When a predator is visible, people are careful and take precautions. An invisible one is dangerous because residents don’t know of its presence and attend to their business as if it didn’t exist.
“What else?” I prompted.
“We discussed crocodile farming as a future option.”
In other parts of the world, crocodile populations are managed with a combination of protection and sustainable use – rearing them for their skins. The projects range from small village-level cottage industries, medium-sized farms to large operations, monitored by experts within the country and international wildlife trade, animal welfare and conservation organisations. Although this was on the agenda of the now-defunct Project Crocodile, a Project Tiger-like initiative of the UNDP-FAO-Government of India, since the 1970s, it was never operationalised because of vehement opposition not just from animal welfare activists but also conservationists.
Rom has set up croc farms and ranching operations in other developing countries, but in India, he has been vilified, abused and invited to give talks on the subject and then browbeaten. He still insists we have to take this seemingly unseemly route to conserve crocs because they are toothy and dangerous and incapable of winning any popularity contest. Why would a villager who stands to lose livestock, life and limb put up with an ugly predator?
I understood his unsentimental thought process – but to privileged urban Indians far removed from living with wildlife of any sort, the very concept of killing crocs for skins to support conservation is abhorrent. They’d prefer crocodiles face an uncertain future as they do now across mainland India than let capitalism get its dirty hands on their scaly hides.
So when Rom mentioned farming, I expected the worst.
“And?” I prodded apprehensively.
“Apparently the price of skins isn’t as good as it used to be.”
“But I thought the market didn’t want wild crocs.”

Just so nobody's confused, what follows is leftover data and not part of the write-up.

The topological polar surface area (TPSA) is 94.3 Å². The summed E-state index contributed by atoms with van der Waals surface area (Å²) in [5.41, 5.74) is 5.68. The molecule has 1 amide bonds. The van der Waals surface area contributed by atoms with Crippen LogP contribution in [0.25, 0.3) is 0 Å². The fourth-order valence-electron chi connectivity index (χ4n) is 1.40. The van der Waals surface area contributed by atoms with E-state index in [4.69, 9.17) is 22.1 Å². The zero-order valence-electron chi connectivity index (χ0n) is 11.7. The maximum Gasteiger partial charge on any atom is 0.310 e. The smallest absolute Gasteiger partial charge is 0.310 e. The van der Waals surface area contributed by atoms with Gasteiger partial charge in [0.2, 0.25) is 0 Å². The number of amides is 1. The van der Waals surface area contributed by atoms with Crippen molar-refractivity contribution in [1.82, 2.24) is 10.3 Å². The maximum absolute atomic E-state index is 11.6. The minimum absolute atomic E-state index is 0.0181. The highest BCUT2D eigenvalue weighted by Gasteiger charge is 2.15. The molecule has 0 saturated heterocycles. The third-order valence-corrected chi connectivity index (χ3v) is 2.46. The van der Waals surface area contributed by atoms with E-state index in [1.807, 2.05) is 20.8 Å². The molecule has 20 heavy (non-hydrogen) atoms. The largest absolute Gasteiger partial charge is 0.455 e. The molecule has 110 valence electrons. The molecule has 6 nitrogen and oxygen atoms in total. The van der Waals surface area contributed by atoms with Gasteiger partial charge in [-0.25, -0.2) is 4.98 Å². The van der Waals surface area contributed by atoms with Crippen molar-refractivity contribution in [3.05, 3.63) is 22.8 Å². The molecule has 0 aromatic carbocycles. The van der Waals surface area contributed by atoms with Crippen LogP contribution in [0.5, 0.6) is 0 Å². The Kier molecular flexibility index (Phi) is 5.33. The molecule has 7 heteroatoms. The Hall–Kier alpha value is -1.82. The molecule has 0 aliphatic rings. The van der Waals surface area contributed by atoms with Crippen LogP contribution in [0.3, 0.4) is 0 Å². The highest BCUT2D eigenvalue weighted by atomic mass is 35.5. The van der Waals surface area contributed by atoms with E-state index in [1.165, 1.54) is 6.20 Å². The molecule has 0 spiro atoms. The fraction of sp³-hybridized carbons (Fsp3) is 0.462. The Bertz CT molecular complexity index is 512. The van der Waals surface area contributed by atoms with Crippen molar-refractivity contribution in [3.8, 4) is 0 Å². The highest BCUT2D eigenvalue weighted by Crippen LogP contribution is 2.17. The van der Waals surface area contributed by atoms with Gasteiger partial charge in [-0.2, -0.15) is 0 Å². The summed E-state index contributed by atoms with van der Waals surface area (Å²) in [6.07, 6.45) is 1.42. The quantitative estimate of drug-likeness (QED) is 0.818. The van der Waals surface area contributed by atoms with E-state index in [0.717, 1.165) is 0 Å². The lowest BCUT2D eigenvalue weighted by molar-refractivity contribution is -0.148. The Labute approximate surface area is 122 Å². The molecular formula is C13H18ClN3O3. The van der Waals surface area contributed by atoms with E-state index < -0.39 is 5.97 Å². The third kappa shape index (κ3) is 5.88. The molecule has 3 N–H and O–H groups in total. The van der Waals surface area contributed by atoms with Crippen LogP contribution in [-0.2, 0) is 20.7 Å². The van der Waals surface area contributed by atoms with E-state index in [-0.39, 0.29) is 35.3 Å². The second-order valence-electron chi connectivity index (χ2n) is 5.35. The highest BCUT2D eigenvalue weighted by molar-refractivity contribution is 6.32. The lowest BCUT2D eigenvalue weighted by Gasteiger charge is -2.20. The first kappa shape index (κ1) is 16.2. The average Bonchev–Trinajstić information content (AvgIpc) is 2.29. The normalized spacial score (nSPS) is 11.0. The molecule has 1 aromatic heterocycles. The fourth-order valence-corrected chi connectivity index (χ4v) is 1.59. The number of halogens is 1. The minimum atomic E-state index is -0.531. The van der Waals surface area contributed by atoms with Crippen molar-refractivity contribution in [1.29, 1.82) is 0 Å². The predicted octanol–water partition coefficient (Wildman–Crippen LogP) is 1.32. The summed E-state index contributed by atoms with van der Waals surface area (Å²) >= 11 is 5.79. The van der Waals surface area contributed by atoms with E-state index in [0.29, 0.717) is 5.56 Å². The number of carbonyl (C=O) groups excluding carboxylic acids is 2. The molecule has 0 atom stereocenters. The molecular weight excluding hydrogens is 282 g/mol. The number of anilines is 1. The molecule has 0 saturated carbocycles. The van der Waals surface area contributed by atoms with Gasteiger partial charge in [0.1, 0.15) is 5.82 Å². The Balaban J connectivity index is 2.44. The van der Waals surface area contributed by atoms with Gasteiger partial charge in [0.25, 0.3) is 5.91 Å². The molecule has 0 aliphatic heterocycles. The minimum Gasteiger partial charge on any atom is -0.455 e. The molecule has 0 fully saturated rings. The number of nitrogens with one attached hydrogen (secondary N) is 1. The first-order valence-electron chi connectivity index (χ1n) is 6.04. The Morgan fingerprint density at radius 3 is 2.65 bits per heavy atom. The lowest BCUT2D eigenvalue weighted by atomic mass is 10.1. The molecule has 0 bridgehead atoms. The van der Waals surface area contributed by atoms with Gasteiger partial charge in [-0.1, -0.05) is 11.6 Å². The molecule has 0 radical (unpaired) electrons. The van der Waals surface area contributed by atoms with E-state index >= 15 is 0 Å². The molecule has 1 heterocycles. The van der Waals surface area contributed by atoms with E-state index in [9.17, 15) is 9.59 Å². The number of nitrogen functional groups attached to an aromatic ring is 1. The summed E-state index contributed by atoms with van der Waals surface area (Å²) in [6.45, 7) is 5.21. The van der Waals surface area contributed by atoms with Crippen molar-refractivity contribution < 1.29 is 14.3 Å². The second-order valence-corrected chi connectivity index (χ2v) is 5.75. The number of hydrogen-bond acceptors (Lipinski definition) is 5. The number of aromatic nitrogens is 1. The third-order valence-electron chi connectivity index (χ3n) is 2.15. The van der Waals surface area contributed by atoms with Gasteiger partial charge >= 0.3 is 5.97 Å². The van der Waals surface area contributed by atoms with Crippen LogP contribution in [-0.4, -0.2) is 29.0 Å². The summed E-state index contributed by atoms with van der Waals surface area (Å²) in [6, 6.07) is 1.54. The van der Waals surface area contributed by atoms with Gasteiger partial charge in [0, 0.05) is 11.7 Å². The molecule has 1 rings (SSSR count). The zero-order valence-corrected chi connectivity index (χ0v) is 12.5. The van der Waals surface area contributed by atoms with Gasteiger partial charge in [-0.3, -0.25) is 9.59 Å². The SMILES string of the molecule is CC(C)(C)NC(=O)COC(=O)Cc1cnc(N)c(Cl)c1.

Crocodiles caught from the wild have too many scars from fights. Fashion houses prefer perfect skins from farm-raised animals.
“Yeah, the captured problem crocs could be the parent stock,” Rom replied.
“So what happens now?”
“Nothing Earth-shattering. They were reluctant to consider farming at least for now. We have another day of meetings tomorrow, and I’ll call you tomorrow evening.”
The next evening, Rom said that day’s meeting had included other wings of the island administration such as tourism and fisheries, as well as representatives from local communities.
“They want to take salties off Schedule I,” he said.
India’s Wildlife Protection Act lists species that need the most protection on Schedule I. These could be species that are having a hard time, like tigers, as well as ones that are very common but have a high market value, like some turtles. Salties are on it too because, in India, they were hammered to within an inch of extinction.
“They are talking of culling them,” he continued after a pause.
“*Bleep*! If they think a one-time cull is going to solve the problem, they are naïve. Just look at Australia.”
“Well…,” Rom drawled. “We didn’t reach any conclusions, and they said we’ll continue to work on it by email.”
A week after Rom’s return, before the experts could reach an agreement, news leaked that the administration was lobbying the Centre to reduce the legal protection salties enjoyed under the Wildlife Act. Journalists called Rom to ask for his views and news reports publicised the island administration’s proposal to cull crocs. People tagged me on posts in Facebook and Twitter and sent outraged emails calling for protests, petitions and campaigns. I wrote a Facebook post explaining what I thought needed to be done – zonation of islands into croc areas, croc no-go areas and people areas.
I showed it to Rom. “Give me the link,” he said.
“To what? The news report or my post?”
“Your post. I’m going to copy your words.”
Did I win the argument at least at home? Or was Rom still being a vethalam? I don’t know yet.
See Queensland’s (Australia) crocodile management program, called ‘Be Crocwise’.